Meditation on Life and Mom #MondayBlogs #MothersDay

My mother is one of 12 children.  She is 92 now.  In all likelihood, she’ll see her 93rd birthday in late October.  She was a middle child, but now she’s the oldest, having survived six of her siblings.  The youngest girl, my Aunt Edith, is in hospital now.  Dying.  From cancer that appears to have metastasized to her bones.  She is 83.  The circumstances of my aunt’s decline are sketchy.  We had seen her last October, as feisty and full-bodied as ever, but, frankly, looking a little older than my mom.  My aunt has had knee surgeries and other ailments; my mom, nothing but a cold here and there and a bit of skin cancer that was quickly dealt with.

My mother considers herself blessed.  She has no explanation for why she is so healthy relative to all her siblings, why she almost seems to grow younger as they continue to age.

Talking with my mom over the phone can be a surreal experience.  On one recent call, I just listened as she discussed her sister’s deteriorated condition, interspersing bits of details and questions (collapsed lung, lesions on her bones, dehydration, eating more now, where will she go next, why didn’t the doctor know) with observations on the variety of birds she feeds, the gray squirrels that entertain her (don’t forget, there’s also a red one), the lilies she planted last week showing shoots already, the two chipmunks that accidentally drowned in a bucket she keeps outside to catch rain (and that was too bad because she thinks chipmunks are cute).  I could have listened to her forever.

There was dying (my aunt), living (the birds and squirrels), death (the chipmunks) and birth (the lilies)–all in ten minutes or so.  I wasn’t marking time.  Perhaps without intending to, she gave me perspective.  Things don’t make your life.  Life makes your life.

My mom lives in a double-wide which she loves, although it’s beset by boxelder bugs and mice.  She lives quite frugally and she’s says it’s by choice, but really, it’s how she has always lived.  She wouldn’t know how to splurge if given the opportunity.  I sometimes call her Moneybags because every so often she hands out large checks to her children and grandchildren.  She’s “spending down,” trying to make sure there’s nothing to quibble over when she’s gone.  I roll my eyes.  The money is appreciated but it’s listening to her talk about her birds and squirrels and the occasional woodchuck that I’ll miss.

I’m feeling pretty philosophical right now and wish it could be my constant state, but it takes effort.    For now I’ll just hold close her short monologue, replay it in my head whenever I feel bitter or tired or sorry for myself.

It might work because this morning we saw a fledgling pileated woodpecker  in our backyard, the first one I’ve seen in many years.  I couldn’t wait to call my mom and tell her.

Poem: She Burned Bright #Mondayblogs #poetry

The following poem was published on The Community Storyboard way back in June 2013.  I confess this re-post is in part because I’m at a loss for new material.  The well runneth dry at the moment.  But another reason is because I’m preparing to take a free online class on how to write poetry.  The course is through the University of Iowa International Writing Program.  You can find more information about by clicking here.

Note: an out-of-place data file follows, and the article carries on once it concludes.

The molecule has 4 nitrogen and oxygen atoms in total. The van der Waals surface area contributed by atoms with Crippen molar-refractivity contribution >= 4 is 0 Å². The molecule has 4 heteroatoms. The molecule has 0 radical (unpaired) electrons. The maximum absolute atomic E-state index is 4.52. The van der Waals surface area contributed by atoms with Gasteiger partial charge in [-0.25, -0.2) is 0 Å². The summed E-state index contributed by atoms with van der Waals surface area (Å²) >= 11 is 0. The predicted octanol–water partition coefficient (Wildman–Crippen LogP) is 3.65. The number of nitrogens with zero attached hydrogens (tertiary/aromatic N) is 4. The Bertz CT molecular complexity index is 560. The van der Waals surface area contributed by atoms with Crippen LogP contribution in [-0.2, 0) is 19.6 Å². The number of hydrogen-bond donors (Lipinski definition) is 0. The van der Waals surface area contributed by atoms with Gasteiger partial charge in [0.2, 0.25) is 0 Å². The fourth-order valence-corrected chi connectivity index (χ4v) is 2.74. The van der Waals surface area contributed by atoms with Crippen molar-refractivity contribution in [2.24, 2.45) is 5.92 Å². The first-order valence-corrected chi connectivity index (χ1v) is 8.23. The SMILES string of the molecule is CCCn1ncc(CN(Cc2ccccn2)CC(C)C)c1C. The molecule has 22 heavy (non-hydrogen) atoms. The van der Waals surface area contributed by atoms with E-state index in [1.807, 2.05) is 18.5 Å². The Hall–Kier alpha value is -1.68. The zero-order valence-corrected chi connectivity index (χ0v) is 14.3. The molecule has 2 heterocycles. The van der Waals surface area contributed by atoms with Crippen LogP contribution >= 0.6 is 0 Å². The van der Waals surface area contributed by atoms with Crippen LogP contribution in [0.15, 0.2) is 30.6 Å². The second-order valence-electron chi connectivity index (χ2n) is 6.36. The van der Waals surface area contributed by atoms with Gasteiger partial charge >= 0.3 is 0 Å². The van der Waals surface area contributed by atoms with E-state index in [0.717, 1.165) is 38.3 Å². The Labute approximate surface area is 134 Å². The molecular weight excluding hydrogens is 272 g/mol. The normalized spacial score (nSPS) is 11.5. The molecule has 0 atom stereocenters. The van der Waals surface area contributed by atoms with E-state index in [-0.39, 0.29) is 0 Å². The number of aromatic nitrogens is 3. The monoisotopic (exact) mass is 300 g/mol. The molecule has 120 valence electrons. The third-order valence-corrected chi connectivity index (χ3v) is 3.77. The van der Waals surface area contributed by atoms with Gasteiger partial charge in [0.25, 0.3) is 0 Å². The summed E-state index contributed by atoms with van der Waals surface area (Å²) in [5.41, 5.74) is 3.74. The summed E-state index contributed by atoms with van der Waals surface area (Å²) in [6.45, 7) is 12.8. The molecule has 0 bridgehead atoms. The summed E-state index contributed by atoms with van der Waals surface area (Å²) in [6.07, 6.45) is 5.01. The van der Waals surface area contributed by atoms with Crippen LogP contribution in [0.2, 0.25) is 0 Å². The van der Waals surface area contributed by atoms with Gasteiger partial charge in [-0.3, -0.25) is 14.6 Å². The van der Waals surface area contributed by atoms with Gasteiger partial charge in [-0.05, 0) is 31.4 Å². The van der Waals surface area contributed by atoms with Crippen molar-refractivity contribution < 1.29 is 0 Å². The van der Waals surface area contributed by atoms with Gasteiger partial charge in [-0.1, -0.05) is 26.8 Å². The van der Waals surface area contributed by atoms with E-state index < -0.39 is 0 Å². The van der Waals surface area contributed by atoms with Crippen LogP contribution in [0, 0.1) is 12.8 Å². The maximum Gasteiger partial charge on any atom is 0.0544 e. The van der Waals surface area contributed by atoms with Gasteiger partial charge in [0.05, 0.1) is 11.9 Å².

This poem is in memory of Wendy BishopShe was my mentor when I began my master’s in English program back in 1990.  I had a teaching assistantship and she was director of the teaching program, so we had frequent meetings.  I recognized a kindred spirit in her: we had both lived on the West Coast, we both had liberal views relative to those in the region where we now lived, we were close in age, and we were introverts.  But I was intimidated by the depth and breadth of her ever-growing portfolio and shied away at times when I should have been close at her heels.  We kept in touch off and on over the years until she died from leukemia at the young age of 50, in November 2003.  She was always incredibly busy, but always, always smiling and writing.

I miss her still.

***

They laid their hands side by side

She marveled

At how much alike they were

The one near death

The other nearest life

The one near death

Burned bright

With beach-bleached hair

Sandy skin

A smile an ocean-wide

She burned bright

And hummed through

Dot-matrix printers and laserjets

A low constant hum of life in words

Paper cascading from their mouths

Laid end to end they would circle the earth

And wrap it tight like a silk girdle

She burned bright

Writing more in her one-half-century

Than most could have written in two

She burned bright

The one near death

And marveled at her daughter’s hands, so like her own

She burned . . .

. . . out

And grown men cried

And grown women sighed

And I

who so wanted to be like her, she who burned bright

Stopped breathing

***

 

Ɨᗁe ɯᗁiƗe paƗᗁ

Lovely poem, lovely photo, evoke memories of my childhood.

The RunningFather Blog

Ɨᗁe ɯᗁiƗe paƗᗁ

 

 

Cedars are heavy with snow.
How the fine fine needles hold.
I know to walk as a lite, warm bird,
–let the snow be cold.

Absurd to walk into first
snows. The cedars, domed, and great firs
know that rare October snows
occur where cones lay among bones.

by Jim Aldrich

All Poetry by RunningSon, aka Jim Aldrich

.namaste.   -• ö.tH(ink)Mÿstiç •-   .namaste.

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